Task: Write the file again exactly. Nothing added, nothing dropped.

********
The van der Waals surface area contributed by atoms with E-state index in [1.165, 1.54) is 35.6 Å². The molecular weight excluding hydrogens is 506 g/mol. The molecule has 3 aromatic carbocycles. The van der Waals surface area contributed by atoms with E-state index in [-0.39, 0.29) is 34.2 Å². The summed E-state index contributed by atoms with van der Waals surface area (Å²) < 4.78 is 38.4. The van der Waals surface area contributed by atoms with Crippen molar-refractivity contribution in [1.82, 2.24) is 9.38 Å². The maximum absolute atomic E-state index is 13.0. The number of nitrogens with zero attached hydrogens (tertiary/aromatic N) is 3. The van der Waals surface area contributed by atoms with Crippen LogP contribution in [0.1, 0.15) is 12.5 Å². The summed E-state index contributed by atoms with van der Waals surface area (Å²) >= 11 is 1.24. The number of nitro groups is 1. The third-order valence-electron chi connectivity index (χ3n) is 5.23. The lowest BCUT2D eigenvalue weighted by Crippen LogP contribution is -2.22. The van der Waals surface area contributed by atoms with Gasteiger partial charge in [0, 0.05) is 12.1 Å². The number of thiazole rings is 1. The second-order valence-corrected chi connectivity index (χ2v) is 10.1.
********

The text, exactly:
The van der Waals surface area contributed by atoms with E-state index in [1.165, 1.54) is 35.6 Å². The molecular weight excluding hydrogens is 506 g/mol. The molecule has 3 aromatic carbocycles. The van der Waals surface area contributed by atoms with E-state index in [-0.39, 0.29) is 34.2 Å². The summed E-state index contributed by atoms with van der Waals surface area (Å²) < 4.78 is 38.4. The van der Waals surface area contributed by atoms with Crippen molar-refractivity contribution in [1.82, 2.24) is 9.38 Å². The maximum absolute atomic E-state index is 13.0. The number of nitrogens with zero attached hydrogens (tertiary/aromatic N) is 3. The van der Waals surface area contributed by atoms with Crippen LogP contribution in [0.1, 0.15) is 12.5 Å². The summed E-state index contributed by atoms with van der Waals surface area (Å²) >= 11 is 1.24. The number of nitro groups is 1. The third-order valence-electron chi connectivity index (χ3n) is 5.23. The lowest BCUT2D eigenvalue weighted by Crippen LogP contribution is -2.22. The van der Waals surface area contributed by atoms with Gasteiger partial charge in [0, 0.05) is 12.1 Å². The number of thiazole rings is 1. The second-order valence-corrected chi connectivity index (χ2v) is 10.1.